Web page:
Combat takes some getting used to. There is more variation than the first game but different key bindings make your first encounter trial and error if you haven’t investigated the options. But it is improved and it does feel more fluid. My time with the first game left me feeling a little unimpressed with combat and wanting just the adventuring side whilst the second doesn’t really do that. It may be akin to the Arkham style combat, moving between a series of attacks to then dodge or block and parry, but it comes naturally and, at first, I never felt overwhelmed with the encounters. I switched to a control pad as the game supports it and found the transition took a while, a few encounters and several deaths to get used to. Whilst combat feels varied at first with a good selection of differing enemies to encounter and a large inventory of weapons and fighting styles which all have strengths and weaknesses it began to feel repetitive the more I played. Weapons and enemy types can only do so much to combat the attack, dodge, attack, block repetition. This isn’t my only complaint however as also, when in combat, death sometimes feels cheap. You hit the block button and nothing happens, or you execute a dodge on time to still be hit. This did not feel like input lag or poor timing but perhaps the animation speed to actually undertake the chosen defensive move. It didn’t put too much of a dampener on the game but I felt sore after coming away from a combat encounter with little health. Your chosen companions join you on the battlefield and can be directed to perform special moves to support you. Sometimes however they have a mind of their own and I found when down to one or two enemies left in the arena my companion would run in circles not knowing what to do. Either that or they were gloating and celebrating victory early.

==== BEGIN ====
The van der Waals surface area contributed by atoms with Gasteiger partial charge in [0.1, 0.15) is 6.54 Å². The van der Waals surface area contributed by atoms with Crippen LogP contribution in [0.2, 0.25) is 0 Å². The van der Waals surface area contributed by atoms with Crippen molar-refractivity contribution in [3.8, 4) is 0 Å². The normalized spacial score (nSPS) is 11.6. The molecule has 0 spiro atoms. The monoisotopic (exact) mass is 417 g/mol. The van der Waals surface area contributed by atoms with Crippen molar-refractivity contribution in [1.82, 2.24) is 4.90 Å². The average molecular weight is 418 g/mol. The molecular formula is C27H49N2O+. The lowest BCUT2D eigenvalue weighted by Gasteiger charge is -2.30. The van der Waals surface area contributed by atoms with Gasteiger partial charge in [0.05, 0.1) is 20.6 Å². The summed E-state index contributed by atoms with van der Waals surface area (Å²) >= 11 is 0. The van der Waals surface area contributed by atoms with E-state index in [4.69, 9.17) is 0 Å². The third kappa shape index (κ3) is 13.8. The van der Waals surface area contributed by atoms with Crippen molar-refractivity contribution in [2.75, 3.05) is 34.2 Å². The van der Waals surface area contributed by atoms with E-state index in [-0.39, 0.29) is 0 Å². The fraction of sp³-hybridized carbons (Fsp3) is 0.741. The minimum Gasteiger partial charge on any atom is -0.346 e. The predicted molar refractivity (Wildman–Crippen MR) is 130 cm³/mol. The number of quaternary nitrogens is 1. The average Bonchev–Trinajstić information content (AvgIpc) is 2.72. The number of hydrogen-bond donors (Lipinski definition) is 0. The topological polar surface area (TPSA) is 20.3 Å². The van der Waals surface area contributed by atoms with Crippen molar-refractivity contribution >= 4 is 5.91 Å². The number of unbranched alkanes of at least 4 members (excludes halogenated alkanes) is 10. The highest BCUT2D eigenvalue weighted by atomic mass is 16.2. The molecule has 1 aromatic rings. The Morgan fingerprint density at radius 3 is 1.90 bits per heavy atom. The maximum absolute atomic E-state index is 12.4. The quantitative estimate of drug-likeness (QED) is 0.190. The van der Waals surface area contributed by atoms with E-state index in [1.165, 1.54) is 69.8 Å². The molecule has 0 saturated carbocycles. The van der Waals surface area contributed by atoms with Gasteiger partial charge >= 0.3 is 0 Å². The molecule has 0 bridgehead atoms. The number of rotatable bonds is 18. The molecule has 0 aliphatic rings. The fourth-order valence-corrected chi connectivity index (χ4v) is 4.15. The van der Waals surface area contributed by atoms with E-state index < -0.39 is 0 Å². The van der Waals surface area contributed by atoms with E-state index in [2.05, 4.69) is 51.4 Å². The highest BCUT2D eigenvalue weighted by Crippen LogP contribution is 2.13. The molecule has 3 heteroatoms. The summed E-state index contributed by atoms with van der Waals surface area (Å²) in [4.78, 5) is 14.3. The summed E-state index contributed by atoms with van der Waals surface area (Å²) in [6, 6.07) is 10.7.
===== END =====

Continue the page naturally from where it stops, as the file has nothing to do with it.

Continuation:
I am really enjoying Hand of Fate 2. It’s one of the best depictions of a table top style fantasy adventure. The deck building and adventuring push me forward wanting to know what comes next and how I can use my ‘skill’ to overcome it. The combat pulls me back slightly and at times I felt like I’d be happy to drop it in favour of more adventuring or simple dice rolls. I can wholly understand it’s inclusion and actually using the equipment I have chosen to smash some skeletons to pieces can feel satisfying.
I don’t think an arbitrary number adds much to the conversation so I don’t have a score. I will state that I think this game is definitely for you if you’re a Dungeon and Dragons player or enjoy table top and card games. I think there’s also something here for players of action adventure RPGs like The Witcher 3 who want something different, varied and a challenge. It is a dungeon crawler, card game and fantasy adventure executed extremely well.
The version reviewed was for the PC.